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CBSE Notes | Class 10 | Social Science | Political Science Chapter 5 - Political Parties

CBSE Notes | Class 10 | Social Science | Political Science Chapter 5 - Political Parties

The chapter introduces the role of political parties in a democratic setup and specifically highlights the Indian political parties, their challenges and suggestions for resolving their issues.

What is a Political Party?

1. A political party is a collection of people who band together to run for office and maintain power in the government.

2. It mobilises voters to support shared interests, concerns, and objectives.

3. A political party establishes a political agenda and policies, and then attempts to persuade voters by claiming that their policies are superior to those of other parties.

4. A political party is a way for people to communicate with the government and have a say in how a country is governed.

5. There are three parts to a political party: 

(i) the leaders

(ii) the active members

(iii) the followers

Functions of Political Parties

1. Fights Elections : Candidates are nominated by political parties in order to compete in elections. In some countries, candidates are chosen by a party's members and supporters (eg., USA). In India, candidates are chosen by top party leaders.

2. Giving Choice of Policies : Different parties have different policies and programmes from which voters can choose. In a democracy, a large number of people with similar viewpoints band together to form a party, which then directs the government's policies.

3. Critical Analysis and Opposition : The losing parties forms the opposition, expressing differing viewpoints and criticising the government for its failures. They organise anti-government protests.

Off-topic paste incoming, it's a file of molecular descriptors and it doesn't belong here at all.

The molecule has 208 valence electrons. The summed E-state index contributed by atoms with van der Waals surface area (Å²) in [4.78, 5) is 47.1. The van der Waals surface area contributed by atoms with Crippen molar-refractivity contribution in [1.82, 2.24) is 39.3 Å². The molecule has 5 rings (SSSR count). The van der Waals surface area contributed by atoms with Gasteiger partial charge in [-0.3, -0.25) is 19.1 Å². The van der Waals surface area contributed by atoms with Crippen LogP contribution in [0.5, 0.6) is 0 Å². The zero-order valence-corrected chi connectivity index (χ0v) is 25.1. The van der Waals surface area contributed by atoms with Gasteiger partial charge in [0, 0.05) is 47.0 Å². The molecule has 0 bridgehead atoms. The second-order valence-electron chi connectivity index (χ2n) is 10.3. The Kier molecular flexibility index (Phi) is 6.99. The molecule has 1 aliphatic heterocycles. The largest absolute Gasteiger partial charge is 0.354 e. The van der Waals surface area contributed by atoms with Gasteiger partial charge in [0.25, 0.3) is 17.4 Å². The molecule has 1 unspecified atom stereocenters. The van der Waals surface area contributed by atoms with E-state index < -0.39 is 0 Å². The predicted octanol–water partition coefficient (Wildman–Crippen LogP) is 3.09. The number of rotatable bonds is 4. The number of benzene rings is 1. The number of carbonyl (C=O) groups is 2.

4. Framing Public Opinion : They have an impact on public opinion. Parties, with the help of pressure groups, launch movements to address people's problems.

5. Access to Govermment : They help people gain access to government services and welfare programmes. The local party leader serves as a conduit between citizens and government officials.

What is the need of political parties?

The functions that political parties perform demonstrate that democracies cannot exist without them. If there were no political parties, then:

(i) All election candidates would run as independents. They can't promise the people any major policy changes. No one will be in charge of the country's administration.


(ii) Only representative democracy can function in large societies. Political parties have evolved into a clearing house for different points of view on various issues, which they then present to the government.

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Party System

There are three types of party systems: 

(i) One-Party System 

(ii) Two-Party System and 

(iii) Multi-Party System

One-Party System

There is no competition in this system. The lone party nominates the candidates and the voters have only two choices :

 (i) Not to vote at all or 

(ii) write ‘yes’ or ‘no’ against the name of the candidates nominated by the party. 

This system has been popular in Communist countries and other authoritarian regimes e.g., China, North Korea and Cuba. This system was also prevalent in USSR till Communism collapsed. 

Two Party System

In a Two-party system power shifts between two major, dominant parties. In this system, to win elections, the winner has to get maximum number of votes, but not necessarily a,majority of votes. The smaller parties usually merge with the bigger parties or they drop out of elections.

This parliamentary system prevails in Great Britain and Canada, in which only two parties hold significant numbers of seats. Supporters of this system believe that this prevents dangers of fragmentation (too many parties winning seats from different constituencies) and the government can run smoothly.

Multi-Party System

Multi-Party System is the most common type of party system. 

1. In this system, three or more parties have the capacity to gain control of the government separately or in coalition.

2. When no party gains a majority of the legislative seats in multi-party parliamentary system, then several parties join forces and form a coalition government. 

Supporters of this system point out that it allows more points of views to be represented in the government. Critics of this system point out that multi-party system sometimes leads to political instability.

What is an Alliance?

When several parties in a multi-party system join hands for the purpose of contesting elections and winning power, it is called an alliance or a front.

India, in 2004 and 2009, had three such Alliances for parliamentary elections :